Batailler M.,CNRS Physiology of Reproduction and Behaviors | Batailler M.,University of Tours | Batailler M.,Institute Francais Du Cheval Et Of Lequitation Ifce | Droguerre M.,CNRS Physiology of Reproduction and Behaviors | And 8 more authors.
Journal of Comparative Neurology | Year: 2014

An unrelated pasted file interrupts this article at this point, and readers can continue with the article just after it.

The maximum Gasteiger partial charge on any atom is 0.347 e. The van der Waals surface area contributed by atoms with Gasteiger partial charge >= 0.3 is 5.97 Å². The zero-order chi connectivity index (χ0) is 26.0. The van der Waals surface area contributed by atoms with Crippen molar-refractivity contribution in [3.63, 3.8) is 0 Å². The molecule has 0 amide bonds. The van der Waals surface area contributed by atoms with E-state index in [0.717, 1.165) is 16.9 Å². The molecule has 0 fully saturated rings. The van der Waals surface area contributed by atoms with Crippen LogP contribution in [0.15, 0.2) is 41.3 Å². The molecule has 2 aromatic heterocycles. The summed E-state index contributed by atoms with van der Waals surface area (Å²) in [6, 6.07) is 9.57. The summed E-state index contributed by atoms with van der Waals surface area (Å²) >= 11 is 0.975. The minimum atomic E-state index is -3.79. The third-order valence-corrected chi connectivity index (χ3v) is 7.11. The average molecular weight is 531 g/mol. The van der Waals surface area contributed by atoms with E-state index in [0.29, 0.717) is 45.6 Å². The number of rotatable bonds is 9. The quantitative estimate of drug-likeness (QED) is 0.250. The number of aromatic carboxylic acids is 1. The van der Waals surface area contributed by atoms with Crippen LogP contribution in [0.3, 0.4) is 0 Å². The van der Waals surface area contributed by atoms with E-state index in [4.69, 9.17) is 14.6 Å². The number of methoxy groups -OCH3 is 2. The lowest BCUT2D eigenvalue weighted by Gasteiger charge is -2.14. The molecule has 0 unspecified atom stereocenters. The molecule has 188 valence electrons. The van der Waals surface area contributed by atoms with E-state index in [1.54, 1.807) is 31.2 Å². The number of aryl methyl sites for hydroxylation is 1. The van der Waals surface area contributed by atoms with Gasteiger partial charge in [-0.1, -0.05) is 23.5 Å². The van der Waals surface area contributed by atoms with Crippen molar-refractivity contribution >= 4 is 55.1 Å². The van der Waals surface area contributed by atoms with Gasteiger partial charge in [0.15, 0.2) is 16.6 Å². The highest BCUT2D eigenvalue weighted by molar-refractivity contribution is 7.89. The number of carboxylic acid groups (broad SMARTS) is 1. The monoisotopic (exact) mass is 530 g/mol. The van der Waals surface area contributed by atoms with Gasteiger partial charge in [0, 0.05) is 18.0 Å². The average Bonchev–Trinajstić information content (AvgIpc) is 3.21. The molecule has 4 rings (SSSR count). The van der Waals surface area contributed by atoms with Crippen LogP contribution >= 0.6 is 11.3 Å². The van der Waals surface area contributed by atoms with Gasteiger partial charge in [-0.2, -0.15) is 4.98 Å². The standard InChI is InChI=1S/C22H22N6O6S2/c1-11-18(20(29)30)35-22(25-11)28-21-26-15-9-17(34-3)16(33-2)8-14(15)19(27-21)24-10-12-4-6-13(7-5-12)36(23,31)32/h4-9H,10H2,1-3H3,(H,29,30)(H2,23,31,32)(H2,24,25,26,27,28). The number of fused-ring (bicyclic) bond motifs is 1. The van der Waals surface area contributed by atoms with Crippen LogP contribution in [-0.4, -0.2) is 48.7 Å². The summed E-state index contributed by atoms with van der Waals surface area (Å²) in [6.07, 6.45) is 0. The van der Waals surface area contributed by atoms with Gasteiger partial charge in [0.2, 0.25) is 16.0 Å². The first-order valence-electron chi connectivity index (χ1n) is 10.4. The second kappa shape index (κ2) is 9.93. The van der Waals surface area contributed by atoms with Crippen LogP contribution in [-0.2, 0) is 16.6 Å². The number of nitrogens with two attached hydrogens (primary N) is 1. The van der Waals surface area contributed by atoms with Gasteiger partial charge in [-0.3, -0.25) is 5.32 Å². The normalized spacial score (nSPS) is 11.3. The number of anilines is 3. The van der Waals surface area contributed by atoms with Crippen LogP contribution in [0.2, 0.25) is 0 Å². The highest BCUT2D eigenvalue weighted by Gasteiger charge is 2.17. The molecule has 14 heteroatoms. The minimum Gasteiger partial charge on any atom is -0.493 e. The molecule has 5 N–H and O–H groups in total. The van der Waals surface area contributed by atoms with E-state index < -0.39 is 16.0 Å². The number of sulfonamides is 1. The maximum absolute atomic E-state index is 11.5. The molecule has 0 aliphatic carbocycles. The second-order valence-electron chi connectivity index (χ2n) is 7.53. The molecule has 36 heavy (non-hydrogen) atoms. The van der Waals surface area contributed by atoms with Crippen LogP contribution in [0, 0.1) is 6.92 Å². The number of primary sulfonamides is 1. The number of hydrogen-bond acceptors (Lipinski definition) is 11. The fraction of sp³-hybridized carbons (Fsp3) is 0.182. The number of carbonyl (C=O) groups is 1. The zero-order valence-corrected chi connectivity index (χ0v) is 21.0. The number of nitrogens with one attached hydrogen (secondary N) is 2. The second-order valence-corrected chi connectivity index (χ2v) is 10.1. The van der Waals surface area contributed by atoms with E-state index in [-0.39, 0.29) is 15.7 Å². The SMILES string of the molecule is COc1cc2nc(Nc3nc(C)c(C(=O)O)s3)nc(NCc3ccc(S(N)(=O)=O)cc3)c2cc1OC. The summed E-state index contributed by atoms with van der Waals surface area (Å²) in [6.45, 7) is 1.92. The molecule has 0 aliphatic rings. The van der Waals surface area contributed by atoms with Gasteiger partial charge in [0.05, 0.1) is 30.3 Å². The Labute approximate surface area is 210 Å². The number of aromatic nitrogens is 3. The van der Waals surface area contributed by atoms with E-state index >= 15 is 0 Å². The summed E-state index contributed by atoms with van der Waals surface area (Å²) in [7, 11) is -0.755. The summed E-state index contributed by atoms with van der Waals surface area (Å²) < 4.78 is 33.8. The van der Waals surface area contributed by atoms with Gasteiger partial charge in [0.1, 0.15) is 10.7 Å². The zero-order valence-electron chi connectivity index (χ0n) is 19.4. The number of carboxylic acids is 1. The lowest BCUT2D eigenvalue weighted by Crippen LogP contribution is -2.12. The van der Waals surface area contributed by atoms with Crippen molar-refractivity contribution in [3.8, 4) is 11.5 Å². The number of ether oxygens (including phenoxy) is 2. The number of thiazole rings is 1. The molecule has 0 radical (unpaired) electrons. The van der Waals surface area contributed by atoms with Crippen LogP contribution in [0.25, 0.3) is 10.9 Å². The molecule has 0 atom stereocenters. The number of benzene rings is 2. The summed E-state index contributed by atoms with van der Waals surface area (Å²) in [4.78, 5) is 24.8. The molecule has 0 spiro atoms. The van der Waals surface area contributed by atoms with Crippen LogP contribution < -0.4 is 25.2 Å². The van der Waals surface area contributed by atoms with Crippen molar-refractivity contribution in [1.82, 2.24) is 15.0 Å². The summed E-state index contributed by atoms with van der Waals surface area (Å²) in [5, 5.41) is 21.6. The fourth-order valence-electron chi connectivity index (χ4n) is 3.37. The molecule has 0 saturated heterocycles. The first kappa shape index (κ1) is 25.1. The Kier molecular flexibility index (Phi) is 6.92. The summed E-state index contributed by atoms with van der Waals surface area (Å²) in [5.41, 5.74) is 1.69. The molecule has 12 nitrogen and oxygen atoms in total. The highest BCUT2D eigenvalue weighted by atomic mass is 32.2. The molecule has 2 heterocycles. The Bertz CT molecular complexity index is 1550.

Neural stem and precursor cells persist postnatally throughout adulthood and are capable of responding to numerous endogenous and exogenous signals by modifying their proliferation and differentiation. Whereas adult neurogenesis has been extensively studied in the dentate gyrus of the hippocampal formation and in the subventricular zone adjacent to the wall of the lateral ventricles, we and others have recently reported constitutive adult neurogenesis in other brain structures, including the hypothalamus. In this study, we used immunohistochemistry to study the expression of the neuroblast marker doublecortin (DCX), and compared its expression pattern in adult ovine, mouse, and human hypothalamic tissues. Our results indicate that DCX-positive cells resembling immature and developing neurons occur in a wide range of hypothalamic nuclei in all three species, although with different distribution patterns. In addition, the morphology of DCX-positive cells varied depending on their location. DCX-positive cells near the third ventricle had the morphology of very immature neuroblasts, a round shape with no processes, whereas those located deeper in the parenchyma such as in the ventromedial nucleus were fusiform and showed a bipolar morphology. Extending this observation, we showed that among the cohort of immature neurons entering the ventromedial nucleus, some appeared to undergo maturation, as revealed by the partial colocalization of DCX with markers of more mature neurons, e.g., human neuronal protein C and D (HuC/D). This study provides further confirmation of the existence of an adult hypothalamic neurogenic niche and argues for the potential existence of a migratory path within the hypothalamus. © 2013 Wiley Periodicals, Inc.